Observational studies are based on systematic observation, understood as an organized recording and quantification of behavior in its natural context. Applied to the specific area of sports, observational studies present advantages when comparing studies based on other designs, such as the flexibility for adapting to different contexts and the possibility of using non-standardized instruments as well as a high degree of development in specific software and data analysis. Although the importance and usefulness of sports-related observational studies have been widely shown, there is no checklist to report these studies. Consequently, authors do not have a guide to follow in order to include all of the important elements in an observational study in sports areas, and reviewers do not have a reference tool for assessing this type of work. To resolve these issues, this article aims to develop a checklist to measure the quality of sports-related observational studies based on a content validity study. The participants were 22 judges with at least 3 years of experience in observational studies, sports areas, and methodology. They evaluated a list of 60 items systematically selected and classified into 12 dimensions. They were asked to score four aspects of each item on 5-point Likert scales to measure the following dimensions: representativeness, relevance, utility, and feasibility. The judges also had an open-format section for comments. The Osterlind index was calculated for each item and for each of the four aspects. Items were considered appropriate when obtaining a score of at least 0.5 in the four assessed aspects. After considering these inclusion criteria and all of the open-format comments, the resultant checklist consisted of 54 items grouped into the same initial 12 dimensions. Finally, we highlight the strengths of this work. We also present its main limitation: the need to apply the resultant checklist to obtain data and, thus, increase quality indicators of its psychometric properties. For this reason, as relevant actions for further development, we encourage expert readers to use it and provide feedback; we plan to apply it to different sport areas.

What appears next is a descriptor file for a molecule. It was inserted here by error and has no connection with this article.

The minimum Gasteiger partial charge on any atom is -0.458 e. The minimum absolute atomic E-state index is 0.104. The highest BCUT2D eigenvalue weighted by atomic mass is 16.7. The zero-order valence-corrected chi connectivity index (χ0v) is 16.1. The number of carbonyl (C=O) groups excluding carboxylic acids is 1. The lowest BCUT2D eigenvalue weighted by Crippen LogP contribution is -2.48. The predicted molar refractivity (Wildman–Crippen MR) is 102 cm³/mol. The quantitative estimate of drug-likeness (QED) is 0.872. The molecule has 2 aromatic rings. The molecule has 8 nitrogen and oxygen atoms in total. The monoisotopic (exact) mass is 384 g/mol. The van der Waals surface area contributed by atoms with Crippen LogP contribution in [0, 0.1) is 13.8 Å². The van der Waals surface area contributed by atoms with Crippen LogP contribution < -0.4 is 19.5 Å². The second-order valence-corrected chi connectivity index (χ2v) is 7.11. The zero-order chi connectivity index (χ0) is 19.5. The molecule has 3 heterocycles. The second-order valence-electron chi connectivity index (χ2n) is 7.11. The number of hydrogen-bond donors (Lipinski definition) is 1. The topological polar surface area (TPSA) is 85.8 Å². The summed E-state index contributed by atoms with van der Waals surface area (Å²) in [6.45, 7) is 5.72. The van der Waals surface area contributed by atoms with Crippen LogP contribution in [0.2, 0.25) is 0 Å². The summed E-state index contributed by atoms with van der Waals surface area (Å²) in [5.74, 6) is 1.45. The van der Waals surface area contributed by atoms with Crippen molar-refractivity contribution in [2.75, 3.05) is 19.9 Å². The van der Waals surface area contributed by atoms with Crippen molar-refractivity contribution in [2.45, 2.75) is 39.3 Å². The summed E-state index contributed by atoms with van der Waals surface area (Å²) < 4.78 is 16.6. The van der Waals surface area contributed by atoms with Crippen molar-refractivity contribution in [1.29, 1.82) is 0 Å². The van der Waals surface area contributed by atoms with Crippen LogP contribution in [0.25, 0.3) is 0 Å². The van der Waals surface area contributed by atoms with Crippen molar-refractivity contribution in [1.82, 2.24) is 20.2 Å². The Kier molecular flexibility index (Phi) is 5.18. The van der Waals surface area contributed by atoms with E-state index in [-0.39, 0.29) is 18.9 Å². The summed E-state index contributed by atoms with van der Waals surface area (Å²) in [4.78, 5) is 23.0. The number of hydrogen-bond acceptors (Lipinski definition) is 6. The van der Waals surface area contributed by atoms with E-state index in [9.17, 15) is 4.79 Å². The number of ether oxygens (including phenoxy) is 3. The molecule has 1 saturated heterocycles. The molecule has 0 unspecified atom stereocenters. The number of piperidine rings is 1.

Introduction